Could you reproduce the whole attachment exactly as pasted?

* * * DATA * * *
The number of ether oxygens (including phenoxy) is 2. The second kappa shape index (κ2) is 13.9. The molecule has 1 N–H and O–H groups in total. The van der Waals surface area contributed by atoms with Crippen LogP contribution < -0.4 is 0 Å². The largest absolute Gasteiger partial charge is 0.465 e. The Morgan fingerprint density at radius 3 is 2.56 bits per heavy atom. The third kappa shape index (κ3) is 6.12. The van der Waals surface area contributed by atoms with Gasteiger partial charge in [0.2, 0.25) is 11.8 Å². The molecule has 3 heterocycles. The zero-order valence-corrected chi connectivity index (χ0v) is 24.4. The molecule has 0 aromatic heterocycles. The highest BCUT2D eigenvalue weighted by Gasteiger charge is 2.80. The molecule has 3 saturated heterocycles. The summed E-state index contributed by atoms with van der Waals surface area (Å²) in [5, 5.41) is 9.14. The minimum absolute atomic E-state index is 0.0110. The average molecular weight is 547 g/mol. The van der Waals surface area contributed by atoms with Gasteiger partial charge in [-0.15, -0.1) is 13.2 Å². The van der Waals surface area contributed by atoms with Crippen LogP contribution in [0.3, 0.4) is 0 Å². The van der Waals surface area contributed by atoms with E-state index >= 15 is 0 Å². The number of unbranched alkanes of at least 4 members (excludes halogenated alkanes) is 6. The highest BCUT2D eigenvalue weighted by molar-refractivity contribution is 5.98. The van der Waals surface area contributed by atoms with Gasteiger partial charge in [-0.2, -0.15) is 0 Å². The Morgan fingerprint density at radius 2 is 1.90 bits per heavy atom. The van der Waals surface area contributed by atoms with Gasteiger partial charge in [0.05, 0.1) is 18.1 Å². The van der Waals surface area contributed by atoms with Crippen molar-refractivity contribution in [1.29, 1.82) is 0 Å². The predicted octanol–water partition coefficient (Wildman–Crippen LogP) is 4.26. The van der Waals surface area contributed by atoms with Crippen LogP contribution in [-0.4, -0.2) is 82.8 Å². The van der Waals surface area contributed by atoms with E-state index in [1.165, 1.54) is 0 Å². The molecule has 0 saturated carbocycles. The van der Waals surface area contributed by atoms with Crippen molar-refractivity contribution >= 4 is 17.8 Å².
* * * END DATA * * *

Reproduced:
The number of ether oxygens (including phenoxy) is 2. The second kappa shape index (κ2) is 13.9. The molecule has 1 N–H and O–H groups in total. The van der Waals surface area contributed by atoms with Crippen LogP contribution < -0.4 is 0 Å². The largest absolute Gasteiger partial charge is 0.465 e. The Morgan fingerprint density at radius 3 is 2.56 bits per heavy atom. The third kappa shape index (κ3) is 6.12. The van der Waals surface area contributed by atoms with Gasteiger partial charge in [0.2, 0.25) is 11.8 Å². The molecule has 3 heterocycles. The zero-order valence-corrected chi connectivity index (χ0v) is 24.4. The molecule has 0 aromatic heterocycles. The highest BCUT2D eigenvalue weighted by Gasteiger charge is 2.80. The molecule has 3 saturated heterocycles. The summed E-state index contributed by atoms with van der Waals surface area (Å²) in [5, 5.41) is 9.14. The minimum absolute atomic E-state index is 0.0110. The average molecular weight is 547 g/mol. The van der Waals surface area contributed by atoms with Gasteiger partial charge in [-0.15, -0.1) is 13.2 Å². The van der Waals surface area contributed by atoms with Crippen LogP contribution in [0.3, 0.4) is 0 Å². The van der Waals surface area contributed by atoms with E-state index >= 15 is 0 Å². The number of unbranched alkanes of at least 4 members (excludes halogenated alkanes) is 6. The highest BCUT2D eigenvalue weighted by molar-refractivity contribution is 5.98. The van der Waals surface area contributed by atoms with Gasteiger partial charge in [-0.2, -0.15) is 0 Å². The Morgan fingerprint density at radius 2 is 1.90 bits per heavy atom. The van der Waals surface area contributed by atoms with Gasteiger partial charge in [0.05, 0.1) is 18.1 Å². The van der Waals surface area contributed by atoms with Crippen molar-refractivity contribution in [1.29, 1.82) is 0 Å². The predicted octanol–water partition coefficient (Wildman–Crippen LogP) is 4.26. The van der Waals surface area contributed by atoms with Crippen LogP contribution in [-0.4, -0.2) is 82.8 Å². The van der Waals surface area contributed by atoms with E-state index in [1.165, 1.54) is 0 Å². The molecule has 0 saturated carbocycles. The van der Waals surface area contributed by atoms with Crippen molar-refractivity contribution >= 4 is 17.8 Å².